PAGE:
When Carolina beat the Tennessee Titans in November, a fan wrote to a local newspaper to complain about Newton’s “chest puffs,” “pelvic thrusts,” and “arrogant struts.” When Newton and his girlfriend announced the arrival of their first child in December, people wrote the Charlotte Observer and scolded him for not marrying her first. No matter how hard we try to pretend otherwise, there is a separate set of standards for non-white athletes and a severe lack of voices trying to counter narratives like the ones above. At the risk of inviting more outrage fatigue, it’s about time that we have more people like the ones who kept #OscarsSoWhite in the headlines for the past two weeks writing in support of non-white athletes. If you ever want to mix up which ignorant fan base gives you a headache, choose a sports team and go from there. You’ll spend all your days on the internet and never sleep again.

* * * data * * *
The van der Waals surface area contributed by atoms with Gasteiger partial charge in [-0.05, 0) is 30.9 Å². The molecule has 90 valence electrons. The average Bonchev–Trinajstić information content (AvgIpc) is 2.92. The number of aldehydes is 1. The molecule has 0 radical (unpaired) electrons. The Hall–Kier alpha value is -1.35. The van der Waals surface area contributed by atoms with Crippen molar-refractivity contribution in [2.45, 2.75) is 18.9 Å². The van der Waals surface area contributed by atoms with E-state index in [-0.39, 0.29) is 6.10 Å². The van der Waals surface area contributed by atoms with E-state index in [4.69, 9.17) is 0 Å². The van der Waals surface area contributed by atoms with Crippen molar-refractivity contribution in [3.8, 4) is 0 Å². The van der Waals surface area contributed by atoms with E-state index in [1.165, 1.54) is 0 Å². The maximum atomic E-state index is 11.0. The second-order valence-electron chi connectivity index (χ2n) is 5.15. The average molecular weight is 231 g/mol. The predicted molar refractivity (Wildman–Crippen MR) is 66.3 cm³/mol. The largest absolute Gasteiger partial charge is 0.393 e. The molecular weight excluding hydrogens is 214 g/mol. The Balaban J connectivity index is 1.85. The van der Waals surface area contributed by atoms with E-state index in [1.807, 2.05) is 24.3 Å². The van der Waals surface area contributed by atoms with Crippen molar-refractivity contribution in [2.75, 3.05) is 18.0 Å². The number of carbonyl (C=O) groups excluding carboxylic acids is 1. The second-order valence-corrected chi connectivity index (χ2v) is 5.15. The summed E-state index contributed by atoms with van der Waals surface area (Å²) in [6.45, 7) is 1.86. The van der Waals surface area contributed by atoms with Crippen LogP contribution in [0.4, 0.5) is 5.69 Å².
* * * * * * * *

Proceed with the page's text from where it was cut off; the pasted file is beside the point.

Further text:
The Line Between the Two Is Blurred Anyways
We’re all familiar with high-profile athletes who become professional actors – who can forget former NBA star Dennis Rodman in Double Team or Simon Sez? – but there are plenty of smaller opportunities for athletes and filmmakers to move between industries and strut their stuff. Kevin Costner, a former minor league baseball player, often struck showed up to spring training games in his prime and would play a few innings with the B-squad. Just this past year, Will Ferrell shot an entire HBO special on the premise that he could play every position on the field during minor league baseball games. Meanwhile, celebrities show off their latent athleticism by participating in the home run derby or an exhibition game against other celebrities during the MLB and NBA All-Star festivities, respectively.